Once again, this is a mountain of strange ideas that are casually glossed over.
But the worst part of these reveals is that they’re all for nothing. I mean…
Why did the writer do ANY of this?
|So Cerberus arrived here ahead of us to get the beacon. I guess TIM has been reading the script again? They slit the throats of the SCIENTISTS who work at this TEMPLE. Then Cerberus withdrew without attempting to get the beacon, and put up the high-security barrier on their way out.|
None of this is used later. This isn’t part of a build-up to the finale. These concepts don’t exist to support the theme of the game, or the ending, or help us understand the motivations of anyone in the story.
Heck, in Mass Effect 1 you could’ve used any one of these ideas a central plot for a particular quest or colony location. This reveal in Mass Effect 3 is like Vader stopping in the middle of his fight with Luke and saying, “By the way, I’m your father and I built C-3P0.” And then they go back to dueling and the topic never comes up again in the entire trilogy.
The only reason to do any of this – and this might be the most damning thing I can say – is that the writer thought this was cool.
So the Asari studied an artifact without ever learning the one thing it was specifically designed to teach them, but which gave them a technological boost that isn’t depicted. Then they decided to hide the artifact by making up a religion they didn’t need, and which people had no reason to believe in, so that they could put the artifact where it couldn’t be further studied. Then they formed a secret conspiracy to give the religion money it shouldn’t need, in order to conceal the source of technology they didn’t have, from people who weren’t looking for it.
This writer isn’t just bad at worldbuilding, they hate it. They have contempt for the very concept of creating fictional universes. Dialog is so vague and perfunctory, yet it’s still bristling with these goofy, awkward, ill-fitting ideas. Nothing works together. Nothing is ever set up beforehand. Nothing is supported by anything else. Nothing leads to a payoff. The writer just lives in the moment, lashing snippets of cliche dialog together to bridge the gap to the next shooting section. Never look back. Never plan ahead. Just pound out the requisite two minutes of exposition for the nerds and get back to making action set-pieces, which are the only thing that matters.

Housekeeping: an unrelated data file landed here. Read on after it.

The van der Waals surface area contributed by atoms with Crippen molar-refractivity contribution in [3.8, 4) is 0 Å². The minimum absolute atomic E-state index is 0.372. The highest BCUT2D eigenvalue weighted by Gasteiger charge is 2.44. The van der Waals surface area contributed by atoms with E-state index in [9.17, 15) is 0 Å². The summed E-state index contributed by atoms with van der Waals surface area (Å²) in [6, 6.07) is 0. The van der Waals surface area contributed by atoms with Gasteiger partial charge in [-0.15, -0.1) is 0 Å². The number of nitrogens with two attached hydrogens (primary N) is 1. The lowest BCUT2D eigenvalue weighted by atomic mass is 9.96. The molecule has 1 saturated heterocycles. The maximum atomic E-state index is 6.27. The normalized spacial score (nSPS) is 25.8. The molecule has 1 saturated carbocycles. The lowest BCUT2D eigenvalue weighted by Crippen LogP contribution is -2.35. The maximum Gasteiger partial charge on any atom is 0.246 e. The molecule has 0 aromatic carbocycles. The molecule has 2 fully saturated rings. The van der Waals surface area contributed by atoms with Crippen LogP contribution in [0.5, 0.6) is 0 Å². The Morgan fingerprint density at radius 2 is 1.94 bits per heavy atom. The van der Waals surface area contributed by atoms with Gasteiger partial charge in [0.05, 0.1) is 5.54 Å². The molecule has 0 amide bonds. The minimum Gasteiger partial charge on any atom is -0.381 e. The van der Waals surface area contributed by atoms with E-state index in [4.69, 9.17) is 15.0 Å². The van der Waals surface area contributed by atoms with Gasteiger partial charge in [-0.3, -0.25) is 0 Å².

Any one of these ideas is a big reveal that needs to be given proper attention and weight. But this writer apparently attended the M. Night Shyamalan “anything unexpected qualifies as a plot twist” school of storytelling.
|How do thousands of species collaborate across space and time to build a machine that none of them understand? How do the plans keep surviving when basically nothing else does? Why do people keep building it when it's never worked? This entire concept is just as complex in its stupidity as the fake religion idea I just tore apart. And in about six seconds, Kai Leng is going to show up. The insanity is just so overwhelmingly DENSE here.|
Shepard does the lamest puzzle in the world, the statue of Athame shatters, and a Prothean beacon is revealed. Although instead of working like a proper beacon that gives a vision that only Shepard can understand, this one spits out a little VI buddy. But this VI isn’t anything like Vigil from Mass Effect 1 in terms of lore, outlook, personality, goals, appearance, or even voice acting.
Did the Asari ever find this VI? Did the Asari ever TALK TO this VI? If not, why not?
And no, I’m not asking for some fanboy to jump in here with a, “Well maybe the writer was suggesting X?” fanfiction patch. I’m not asking the reader to write me a story. I’m saying the writer of Mass Effect 3 should have written a story.
The answer to all of these questions I’ve been asking is apparently, “Shut up, nerd.” Because the only thing this writer hates more than worldbuilding is not shooting things. And boy is it ever time to shoot something.
If you thought I hated this last part, just WAIT until next week.
Guess who we’re talking about next week?
 Or maybe just the Humans? If the other races are involved, they’re a footnote
 Seriously. This isn’t some kind of invitation for a bunch of backhanded insults against whatever religions you find annoying.
 Sure, Liara claims it’s in decline, but it’s still the dominant religion of a powerful species.
 You could maybe argue that the Destiny Ascension would count, but that was the flagship of the council, not the Asari, and the story said it was BIG but didn’t really talk about its technology. In any case, I seriously doubt the Mass Effect writer is basing this idea off of that ship.
 Maybe their big advantages are non-military, and we don’t encounter them because Shepard spends most of his time in combat situations.
 Not that this seems to slow down the Asari very much.
 Which I guess is reasonable for a political leader to know, assuming you’re willing to swallow the premise of a pointless conspiracy that lasted for thousands of years. Which I’m not.